Academic journal article International Management Review

Understanding the Role of Power Distance in Global Outsourcing Relationships

Academic journal article International Management Review

Understanding the Role of Power Distance in Global Outsourcing Relationships

Article excerpt

[Abstract]

A theoretical framework for understanding the influence of power on the effectiveness of global outsourcing relationships is presented in this article. Following a review of the research on inter-organizational relationships and the literature on Hofstede's cultural measure of power distance, I propose that the differences in the levels of power distance create particular intra-organizational dynamics by influencing trust, status competition, and role ambiguity within the organization. These variables are subsequently argued to impact the inter-organizational relationship by acting as a mediating mechanism between power distance across levels of analysis and outsourcing effectiveness. Lastly, the moderating role of the type of knowledge outsourced is considered. The relationship between power and inter-organizational effectiveness is argued to be weaker when tacit knowledge is outsourced than when knowledge is explicit. The implications of this model to research on cultural values and the effective management of global outsourcing relationships are discussed.

[Keywords] cultural values; power distance; global outsourcing relationships

Introduction

In the last two decades, a number of environmental shifts have led to new opportunities for inter-firm cooperation. The globalization of markets and rapid shifts in technologies has fostered greater trade and collaboration between organizations around the globe (Gulati, 1995). Indeed, researchers across varied disciplines from economics to information systems have described a global economy where knowledge and information are seamlessly transferred between organizations, and individuals openly collaborate across geographic distance and national borders. However, researchers in organizational behavior and theory have recently questioned this idea by pointing to structural and cultural factors that can limit the effectiveness of inter-organizational collaborations. In this article, I theoretically address this issue, which is central to an understanding of globalization, by asking whether differences in status and authority are impediments to cross-cultural collaborations between individuals and organizations.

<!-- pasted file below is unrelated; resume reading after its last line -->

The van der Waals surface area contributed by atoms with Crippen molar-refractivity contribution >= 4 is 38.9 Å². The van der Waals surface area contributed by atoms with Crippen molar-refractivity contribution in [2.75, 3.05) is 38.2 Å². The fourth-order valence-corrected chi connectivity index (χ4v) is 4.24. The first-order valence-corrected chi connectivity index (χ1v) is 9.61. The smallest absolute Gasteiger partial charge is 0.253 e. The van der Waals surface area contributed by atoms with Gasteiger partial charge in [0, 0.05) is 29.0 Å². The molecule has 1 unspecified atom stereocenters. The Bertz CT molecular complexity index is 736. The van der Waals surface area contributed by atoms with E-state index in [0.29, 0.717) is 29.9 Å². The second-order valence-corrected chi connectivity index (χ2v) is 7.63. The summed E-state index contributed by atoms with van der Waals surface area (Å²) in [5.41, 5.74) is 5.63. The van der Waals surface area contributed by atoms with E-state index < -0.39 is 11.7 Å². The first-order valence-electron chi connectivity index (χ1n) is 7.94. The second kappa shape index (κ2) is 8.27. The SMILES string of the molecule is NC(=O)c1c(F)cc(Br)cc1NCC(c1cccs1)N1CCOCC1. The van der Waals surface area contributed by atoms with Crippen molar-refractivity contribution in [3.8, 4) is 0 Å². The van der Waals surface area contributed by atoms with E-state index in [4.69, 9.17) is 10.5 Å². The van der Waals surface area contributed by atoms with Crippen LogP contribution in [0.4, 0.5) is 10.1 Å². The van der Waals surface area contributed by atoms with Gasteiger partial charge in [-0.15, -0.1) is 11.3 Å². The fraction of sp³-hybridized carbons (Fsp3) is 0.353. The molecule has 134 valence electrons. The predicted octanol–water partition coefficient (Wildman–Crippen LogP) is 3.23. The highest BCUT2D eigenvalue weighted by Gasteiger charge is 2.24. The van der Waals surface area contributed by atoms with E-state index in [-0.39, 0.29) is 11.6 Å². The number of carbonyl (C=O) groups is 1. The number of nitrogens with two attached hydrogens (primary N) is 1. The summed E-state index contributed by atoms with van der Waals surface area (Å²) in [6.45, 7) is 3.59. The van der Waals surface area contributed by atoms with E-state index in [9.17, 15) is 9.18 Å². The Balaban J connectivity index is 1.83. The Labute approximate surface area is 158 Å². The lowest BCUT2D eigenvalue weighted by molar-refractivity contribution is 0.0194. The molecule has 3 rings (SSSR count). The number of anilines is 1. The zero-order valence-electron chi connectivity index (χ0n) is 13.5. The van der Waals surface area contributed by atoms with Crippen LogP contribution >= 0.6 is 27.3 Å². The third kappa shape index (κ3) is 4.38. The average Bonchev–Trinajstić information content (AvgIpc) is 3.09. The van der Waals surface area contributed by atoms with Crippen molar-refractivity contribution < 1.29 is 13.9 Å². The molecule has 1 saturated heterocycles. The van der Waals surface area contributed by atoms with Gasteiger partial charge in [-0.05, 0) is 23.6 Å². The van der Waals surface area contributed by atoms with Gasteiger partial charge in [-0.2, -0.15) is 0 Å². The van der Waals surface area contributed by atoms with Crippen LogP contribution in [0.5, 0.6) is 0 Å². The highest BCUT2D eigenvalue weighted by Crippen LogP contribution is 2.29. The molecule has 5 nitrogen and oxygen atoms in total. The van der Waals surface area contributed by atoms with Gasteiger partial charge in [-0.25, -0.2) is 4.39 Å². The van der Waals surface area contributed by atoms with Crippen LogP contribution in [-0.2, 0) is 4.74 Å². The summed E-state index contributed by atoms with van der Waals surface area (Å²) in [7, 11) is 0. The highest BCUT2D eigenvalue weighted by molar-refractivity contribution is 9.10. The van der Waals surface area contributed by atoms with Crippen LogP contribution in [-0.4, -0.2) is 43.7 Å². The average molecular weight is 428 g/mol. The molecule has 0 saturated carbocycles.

I particularly focus on outsourcing - a form of collaboration that has been argued by researchers, such as Lacity and Willcocks (2001), to be prevalent in the heightened level of globalization in today's economy. The outsourcing of products and services to developing countries, like India and China, has lead to significant cost-savings (Dibbern, Goles, Hirschheim, & Jayatilaka, 2004), spurring even greater collaboration of knowledge and services across the globe. I propose that the effectiveness of these outsourcing relationships is largely impacted by the culturally influenced distribution of status and authority within organizations, and examine its manifestation as the cultural dimension of power distance.

To study the influence of power distance on the effectiveness of outsourcing relationships, I first review the relevant literature on outsourcing relationships, as well as the research on Hofstede's (1980) cultural dimension. I then propose that the interaction between levels of power distance impacts intraorganizational dynamics by influencing trust, status competition, and role ambiguity within the organization. These variables are subsequently argued to influence the inter-organizational relationship by acting as a mediating mechanism between power distance (at proximal and distal levels) and outsourcing effectiveness. Lastly, I examine the moderating role of the type of knowledge outsourced on the relationship between power distance and inter-organizational effectiveness. Through these propositions, I consider how cultural differences in authority and status limit cross-cultural collaborations and the process of globalization.

Outsourcing

Outsourcing has been the focus of considerable research in the strategic management literature. …

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